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Minneapolis College of Physicians and Surgeons

Minneapolis, Minnesota


Hamline ad_edited.jpg


The 1908 Hamline yearbook, The Liner, is available through  HathiTrust has the early catalogues for Hamline University.  Dr. J. T. Moore highlights the history of Minneapolis College of Physicians and Surgeons as part of Unification of Medical Teaching in the State of Minnesota.  The St. Paul Daily Globe chronicles the early history of the school.  The ad is from the Northwestern Lancet.


Catherine "Doc Kate" Burnes (seated) was a physician in Hopkins , MN for thirty years until she retired in 1917. She drove her own horse and buggy to made her daily rounds.  Her sister Diana (standing), was on the board of  Northwestern Hospital for 35 years.  Image courtesy of Hopkins Historical Society.


Minneapolis College of Physicians and Surgeons, the first chartered medical college in Minnesota, was founded in 1883 to “instruct students in medicine and surgery, and to prepare them for final examinations therein.”  The six-month term began on October 6, with 25-30 students enrolled, taught by a faculty of eight.  In 1886 M.C.P.&S. saw its standards—three six- month terms—required by the Minnesota legislature, thus ending competition from diploma mills.  Before 1900, graduation requirements had been raised to four years of eight months, with an additional requirement that all credit must be earned at the medical school. 


In 1886 the Globe reported that M.C.P.&S. had “turned out” four doctors—including Catherine A. Burnes—the first female medical graduate in Minnesota. 

Also in 1894 the Globe reported that a Student Association at the school had given a Thanksgiving musicale and entertainment “which proved very enjoyable.  Dancing followed.”  M.C.P.&S. students also had chapters of two medical fraternities.  Phi Rho Sigma sponsored both an annual ball and an annual banquet.  Kappa Delta Phi sponsored a banquet and smoker.


In 1895 M.C.P.&S. merged with Hamline University, becoming its Department of Medicine. The merger Provided M.C.P.&S. with the liberal arts component and high entrance requirements to place them in the forefront of medical schools.  In 1896 enrollment reached 100, with 13 graduates.  The 1901 catalogue shows an enrollment of 143 with 27 graduates.  In both 1905 and 1906 M.C.P.&S. graduates scored higher on the state examinations than those from any other medical school in Minnesota.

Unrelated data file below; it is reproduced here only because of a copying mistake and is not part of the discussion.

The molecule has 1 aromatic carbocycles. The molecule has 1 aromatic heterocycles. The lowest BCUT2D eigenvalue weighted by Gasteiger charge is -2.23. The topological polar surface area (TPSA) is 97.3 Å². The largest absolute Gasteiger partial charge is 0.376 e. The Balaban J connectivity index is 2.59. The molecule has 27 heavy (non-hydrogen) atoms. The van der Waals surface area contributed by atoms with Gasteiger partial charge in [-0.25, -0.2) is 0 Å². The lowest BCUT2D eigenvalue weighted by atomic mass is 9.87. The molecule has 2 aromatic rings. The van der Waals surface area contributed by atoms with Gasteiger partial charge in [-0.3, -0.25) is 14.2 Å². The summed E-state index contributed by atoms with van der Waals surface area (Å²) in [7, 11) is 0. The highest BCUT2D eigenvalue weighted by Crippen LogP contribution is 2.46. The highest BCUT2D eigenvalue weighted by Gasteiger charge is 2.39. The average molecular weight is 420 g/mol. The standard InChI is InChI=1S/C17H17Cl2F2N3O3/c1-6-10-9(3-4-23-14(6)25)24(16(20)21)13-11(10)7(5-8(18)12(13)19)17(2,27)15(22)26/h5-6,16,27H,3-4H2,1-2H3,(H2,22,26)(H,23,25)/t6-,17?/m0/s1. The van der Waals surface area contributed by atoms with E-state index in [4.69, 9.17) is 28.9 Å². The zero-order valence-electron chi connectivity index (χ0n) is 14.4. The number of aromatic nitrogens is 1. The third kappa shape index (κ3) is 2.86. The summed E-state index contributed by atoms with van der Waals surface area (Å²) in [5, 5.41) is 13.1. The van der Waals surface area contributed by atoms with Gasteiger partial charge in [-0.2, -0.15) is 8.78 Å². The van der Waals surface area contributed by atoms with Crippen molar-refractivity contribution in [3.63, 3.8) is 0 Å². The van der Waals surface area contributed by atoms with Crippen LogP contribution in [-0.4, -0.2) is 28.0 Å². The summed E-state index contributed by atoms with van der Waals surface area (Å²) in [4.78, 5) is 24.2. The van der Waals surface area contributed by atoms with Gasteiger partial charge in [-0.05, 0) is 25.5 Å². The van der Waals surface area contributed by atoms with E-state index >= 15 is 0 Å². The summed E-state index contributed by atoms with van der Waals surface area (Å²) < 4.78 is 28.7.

But advances in medicine left M.C.P.&S. unable to "sustain the expenses of apparatus, laboratories, and supplies."  Therefore in 1908 the school “amalgamated” with the University of Minnesota to gain access to more resources.

Bricks and Mortar

The original home for Minneapolis College of Physicians and Surgeons was rooms over The Citizens’ Bank at 503 Washington Avenue, South.  In 1893 the college moved to the former Rand Mansion at the corner of Seventh Street and Sixth Avenue.  The Globe notes the palatial rooms were extended to create “large and attractive lecture and assembly rooms, classrooms, laboratories and other apartments.” 


By 1900 the school was ready to move into its new building at the corner of Seventh Avenue and Fifth Street close to the city hospital.   The new building, of which only one wing was completed at the time, featured an Amphitheatre that seated 225.  It had a dissecting room, laboratories, and twenty other classrooms, in addition to a ladies’ parlor and reading rooms for students.  The Good Samaritan Dispensary, pioneering for the time, occupied the ground floor.  


Catalogues note that faculty at the college had visiting physician privileges in no fewer than nine hospitals in Minneapolis and St. Paul, so students had multiple opportunities for clinical work.

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The Seventh Avenue medical building.  Image from the 1908 Liner.  (


            Team name: Newspapers invariably referred to teams as “Medics.”


After becoming the medical department of Hamline University, M.C.P.&S. began to organize sports teams.  Early on, the emphasis was on baseball, with games against “the Methodist team,” recorded in 1897, and against Waseca and Albert Lee High Schools  in 1900.  Teams of 1901 and 1902 were much more active with games against Macalester College, Hamline, St. Thomas University, and the University Law School—in addition to games against area high schools.


The Medics began football in 1902 with a game against Minneapolis South High School.  In football the Medics played against Carleton College, St. Thomas, Macalester, Hamline, the University Farm School, and Pillsbury Academy—in addition to the high schools.

Note: Images are used in accordance with their “terms of use” as I understand those terms.  Recopying or republishing these images may be restricted or forbidden.

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